HBT favorite Jeff Francoeur was released by the Indians in spring training and was picked up on a minor league deal by the Padres. He’s been playing at El Paso all season and he’s hitting a Francoeurian .277 with a low OBP and some decent pop. It’s what he’s always done, really, and given that his parent club has a pretty lackluster offense, it wouldn’t be shocking if he was patrolling right field in San Diego sometime this season.
But for now, he’s making the most of it. And part of making the most of it is as El Paso’s mopup man. He’s pitched five and a third innings over six appearances, allowing four hits and three earned runs with three walks and four strikeouts. Not great, but not nothing. He is said to have a fastball in the low 90s and a serviceable slider.
That all comes in this excellent New York Times story by Tyler Kepner, who features both Francoeur and former major leaguer Jason Lane. Himself an outfielder at one time but now a full-time pitcher and frequent pinch hitter. The angle on the story is how Francoeur is pitching for fun and Lane is pitching for his career. Or at least to prolong it. There are some good observations in there too about how, in this day of 13-man pitching staffs and very thin major league benches, a swingman like Lane or possibly even Francoeur could become less of a novelty and might actually serve a useful purpose on a big league club.
Great story. Check it out.
The Miami Herald reports that the Marlins and Martin Prado have agreed to a three-year, $40 million contracy extension.
Prado has been highly effective for Miami, hitting .297/.350/.405 over two seasons The Marlins were eager to keep him and many teams were no doubt interested in trying to sign him this winter as he stood pretty darn tall on a pretty weak free agent market. He may very well have done better than the $40 million he’s getting, but a qualifying offer could’ve made the free agency process a bit more drawn out one than he would’ve preferred. And, of course, he seems very happy in Miami, as evidenced by his increasing role as a team leader with the Marlins.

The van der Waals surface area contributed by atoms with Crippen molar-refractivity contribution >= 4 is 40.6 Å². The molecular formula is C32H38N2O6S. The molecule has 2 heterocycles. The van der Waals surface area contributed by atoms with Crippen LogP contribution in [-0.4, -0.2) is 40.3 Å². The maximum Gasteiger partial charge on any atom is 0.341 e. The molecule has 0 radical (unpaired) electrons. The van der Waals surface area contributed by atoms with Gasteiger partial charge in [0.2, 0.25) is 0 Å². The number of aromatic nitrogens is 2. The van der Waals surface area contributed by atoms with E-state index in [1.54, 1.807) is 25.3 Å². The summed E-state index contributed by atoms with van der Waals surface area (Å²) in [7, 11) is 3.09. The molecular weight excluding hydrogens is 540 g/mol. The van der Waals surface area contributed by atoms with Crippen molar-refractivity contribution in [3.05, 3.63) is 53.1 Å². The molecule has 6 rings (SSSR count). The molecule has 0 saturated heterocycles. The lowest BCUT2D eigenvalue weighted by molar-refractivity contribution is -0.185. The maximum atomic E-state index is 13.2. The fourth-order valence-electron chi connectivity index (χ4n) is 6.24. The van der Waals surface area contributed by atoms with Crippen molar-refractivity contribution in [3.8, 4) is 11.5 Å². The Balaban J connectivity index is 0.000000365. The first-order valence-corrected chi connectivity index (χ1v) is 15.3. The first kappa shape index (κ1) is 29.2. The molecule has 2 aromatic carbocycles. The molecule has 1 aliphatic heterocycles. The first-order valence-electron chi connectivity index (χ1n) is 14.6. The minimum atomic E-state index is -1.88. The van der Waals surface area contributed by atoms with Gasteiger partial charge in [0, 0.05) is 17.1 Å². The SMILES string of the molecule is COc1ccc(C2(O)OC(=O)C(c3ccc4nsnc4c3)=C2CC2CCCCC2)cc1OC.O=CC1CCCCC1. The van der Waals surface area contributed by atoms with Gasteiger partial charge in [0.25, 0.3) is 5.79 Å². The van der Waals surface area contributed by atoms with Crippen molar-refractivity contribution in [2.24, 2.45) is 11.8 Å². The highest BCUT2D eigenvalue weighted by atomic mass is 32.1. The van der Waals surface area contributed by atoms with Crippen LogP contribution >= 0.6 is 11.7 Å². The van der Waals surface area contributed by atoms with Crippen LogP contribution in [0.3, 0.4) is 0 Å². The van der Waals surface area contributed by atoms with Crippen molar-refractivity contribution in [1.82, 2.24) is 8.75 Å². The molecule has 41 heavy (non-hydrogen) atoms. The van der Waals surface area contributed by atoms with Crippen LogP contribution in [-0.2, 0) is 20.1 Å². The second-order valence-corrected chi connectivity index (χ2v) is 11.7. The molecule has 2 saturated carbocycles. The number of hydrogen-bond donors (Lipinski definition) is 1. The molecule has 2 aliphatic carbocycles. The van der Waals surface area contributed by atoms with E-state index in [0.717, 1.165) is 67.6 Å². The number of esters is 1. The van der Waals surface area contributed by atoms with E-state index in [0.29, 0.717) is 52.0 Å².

For his career Prado has hit .293/.342/.423 over 11 seasons. He’ll now be locked up through his age-35 campaign.
The Cardinals got shellacked 15-2 by the Reds, one of baseball’s worst teams, last night. In so doing they fell a half game behind the Giants for the second Wild Card.
Rick Hummel of the St. Louis Post Dispatch wrote about last night’s game. What struck him was the reaction from the crowd at Busch Stadium:
And the fans, in a rare moment of pique, let the Cardinals hear about it, first booing and then erupting in a Bronx cheer when the final out of a seven-run fourth was recorded. They booed a little more later on and then many of them beat the traffic, with some of them at least leaving with a Grateful Dead T-shirt, a special theme night promotion . . . The paid crowd to witness the carnage was 34,942, snapping a string of 240 straight crowds here of over 40,000, dating to Sept. 24, 2013. Matheny said he noticed the reaction of the crowd and appeared to find little fault with it.
It’s been such a weird season for the Cardinals. Maybe the weirdest part of all has been how terrible they’ve been at home, with a record of 33-42. They have six more games at home, and they no longer control their own playoff destiny.
Is this booing and leaving a one-time thing, or will we see a lot more of it between now and Sunday?